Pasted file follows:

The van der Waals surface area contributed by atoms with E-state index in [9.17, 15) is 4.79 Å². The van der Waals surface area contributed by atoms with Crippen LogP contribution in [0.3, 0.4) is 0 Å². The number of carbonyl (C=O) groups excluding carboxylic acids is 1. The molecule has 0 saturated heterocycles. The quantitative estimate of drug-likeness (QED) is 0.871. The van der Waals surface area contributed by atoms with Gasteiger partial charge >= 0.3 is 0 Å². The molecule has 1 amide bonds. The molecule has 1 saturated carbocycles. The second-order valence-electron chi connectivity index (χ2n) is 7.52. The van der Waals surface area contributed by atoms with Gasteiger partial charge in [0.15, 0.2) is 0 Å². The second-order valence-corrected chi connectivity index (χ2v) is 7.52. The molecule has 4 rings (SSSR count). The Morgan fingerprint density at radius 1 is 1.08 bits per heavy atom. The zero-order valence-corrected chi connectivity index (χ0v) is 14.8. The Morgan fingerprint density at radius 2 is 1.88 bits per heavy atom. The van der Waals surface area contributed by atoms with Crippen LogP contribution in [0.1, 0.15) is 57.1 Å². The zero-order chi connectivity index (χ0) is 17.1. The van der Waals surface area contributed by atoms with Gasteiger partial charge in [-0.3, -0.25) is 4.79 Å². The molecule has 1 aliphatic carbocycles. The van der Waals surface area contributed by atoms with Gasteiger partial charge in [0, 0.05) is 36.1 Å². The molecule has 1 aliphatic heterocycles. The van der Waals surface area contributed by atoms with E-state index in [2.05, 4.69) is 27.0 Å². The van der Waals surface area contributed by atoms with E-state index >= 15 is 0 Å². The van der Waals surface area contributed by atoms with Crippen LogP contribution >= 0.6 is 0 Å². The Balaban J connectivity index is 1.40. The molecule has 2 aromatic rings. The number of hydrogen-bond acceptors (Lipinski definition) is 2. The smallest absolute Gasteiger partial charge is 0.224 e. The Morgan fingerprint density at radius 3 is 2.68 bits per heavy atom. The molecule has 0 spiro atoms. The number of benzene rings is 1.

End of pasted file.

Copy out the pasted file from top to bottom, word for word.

The van der Waals surface area contributed by atoms with E-state index in [9.17, 15) is 4.79 Å². The van der Waals surface area contributed by atoms with Crippen LogP contribution in [0.3, 0.4) is 0 Å². The number of carbonyl (C=O) groups excluding carboxylic acids is 1. The molecule has 0 saturated heterocycles. The quantitative estimate of drug-likeness (QED) is 0.871. The van der Waals surface area contributed by atoms with Gasteiger partial charge >= 0.3 is 0 Å². The molecule has 1 amide bonds. The molecule has 1 saturated carbocycles. The second-order valence-electron chi connectivity index (χ2n) is 7.52. The van der Waals surface area contributed by atoms with Gasteiger partial charge in [0.15, 0.2) is 0 Å². The second-order valence-corrected chi connectivity index (χ2v) is 7.52. The molecule has 4 rings (SSSR count). The Morgan fingerprint density at radius 1 is 1.08 bits per heavy atom. The zero-order valence-corrected chi connectivity index (χ0v) is 14.8. The Morgan fingerprint density at radius 2 is 1.88 bits per heavy atom. The van der Waals surface area contributed by atoms with Crippen LogP contribution in [0.1, 0.15) is 57.1 Å². The zero-order chi connectivity index (χ0) is 17.1. The van der Waals surface area contributed by atoms with Gasteiger partial charge in [-0.3, -0.25) is 4.79 Å². The molecule has 1 aliphatic carbocycles. The van der Waals surface area contributed by atoms with Gasteiger partial charge in [0, 0.05) is 36.1 Å². The molecule has 1 aliphatic heterocycles. The van der Waals surface area contributed by atoms with E-state index in [2.05, 4.69) is 27.0 Å². The van der Waals surface area contributed by atoms with E-state index >= 15 is 0 Å². The van der Waals surface area contributed by atoms with Crippen LogP contribution >= 0.6 is 0 Å². The Balaban J connectivity index is 1.40. The molecule has 2 aromatic rings. The number of hydrogen-bond acceptors (Lipinski definition) is 2. The smallest absolute Gasteiger partial charge is 0.224 e. The Morgan fingerprint density at radius 3 is 2.68 bits per heavy atom. The molecule has 0 spiro atoms. The number of benzene rings is 1.